The Rock Cycle
The types of rocks and how they were formed.
Igenous-Formed from lava or magma below-[intrusive] or above-[extrusive] the earth's surface.
For thousands, even millions of years, little pieces of our earth have been eroded--broken down and worn away
by wind and water. These little bits of our earth are washed downstream where they settle to the bottom of the rivers, lakes, and oceans. Layer after layer of eroded earth is deposited on top of each. These layers are pressed down more and more through time, until the bottom layers slowly turn into rock.
Metamorphic-formed from heat and pressure under earth's surface.
The Rock Cycle Part 1
There are three main types of rocks: igneous, sedimentary, and metamorphic. Each of these types of rocks are formed in different ways and each type of rock can be changed into each of the other types of rock. Geologists call this process the Rock Cycle. Essentially the rock cycle is the process that makes and recycles rocks.
Most rocks on earth began as igneous rocks. Let's trace a possible rock cycle for newly formed igneous rocks. Igneous rocks are formed from magma. Magma cools and solidifies into rock. When igneous rocks are exposed on the surface, time and weather break the rock down into smaller and smaller pieces. This process is called weathering and erosion. Wind and water carry the smaller pieces of igneous rocks into piles called sediment beds. Over time the sediment beds get buried and the pieces of rock become cemented together to form a new type of rock called a sedimentary rock.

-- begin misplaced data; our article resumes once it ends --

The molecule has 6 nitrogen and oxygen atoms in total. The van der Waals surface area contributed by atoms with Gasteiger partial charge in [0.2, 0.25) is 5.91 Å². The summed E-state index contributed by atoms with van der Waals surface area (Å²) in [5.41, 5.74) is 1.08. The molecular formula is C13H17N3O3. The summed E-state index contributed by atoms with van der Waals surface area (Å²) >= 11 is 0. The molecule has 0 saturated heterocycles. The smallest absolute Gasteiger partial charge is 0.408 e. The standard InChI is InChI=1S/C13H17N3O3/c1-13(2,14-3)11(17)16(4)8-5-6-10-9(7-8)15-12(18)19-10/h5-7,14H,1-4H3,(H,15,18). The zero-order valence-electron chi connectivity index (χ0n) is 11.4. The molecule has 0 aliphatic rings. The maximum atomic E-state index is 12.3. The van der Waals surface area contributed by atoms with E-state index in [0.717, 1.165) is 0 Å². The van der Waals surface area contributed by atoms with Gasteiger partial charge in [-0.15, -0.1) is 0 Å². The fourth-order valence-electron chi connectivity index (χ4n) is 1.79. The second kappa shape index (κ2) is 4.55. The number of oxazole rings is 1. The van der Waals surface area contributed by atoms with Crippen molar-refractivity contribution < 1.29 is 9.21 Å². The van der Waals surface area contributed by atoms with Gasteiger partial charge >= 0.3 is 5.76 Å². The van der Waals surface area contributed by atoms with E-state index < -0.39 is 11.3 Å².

The Rock Cycle Part 2
Our igneous rock has turned into a sedimentary rock. If our sedimentary rock is exposed at the surface, it can be eroded away and eventually changed into new sedimentary rock. However, if our sedimentary rock gets buried deep in the Earth, heat and pressure essentially bake the rock, changing it into something new. This process is called metamorphosis, and the new rock is called a metamorphic rock. Metamorphosis can happen to igneous rocks as well.
Metamorphic rocks can also be weathered and eroded and eventually changed into sedimentary rocks. Or, if metamorphic rock is forced deeper into the Earth, the rock can melt and become magma. If the magma cools and hardens it will form into igneous rock. Igneous rocks and sedimentary rocks can also be forced deep into the earth and melt into magma. Once magma cools it forms igneous rocks.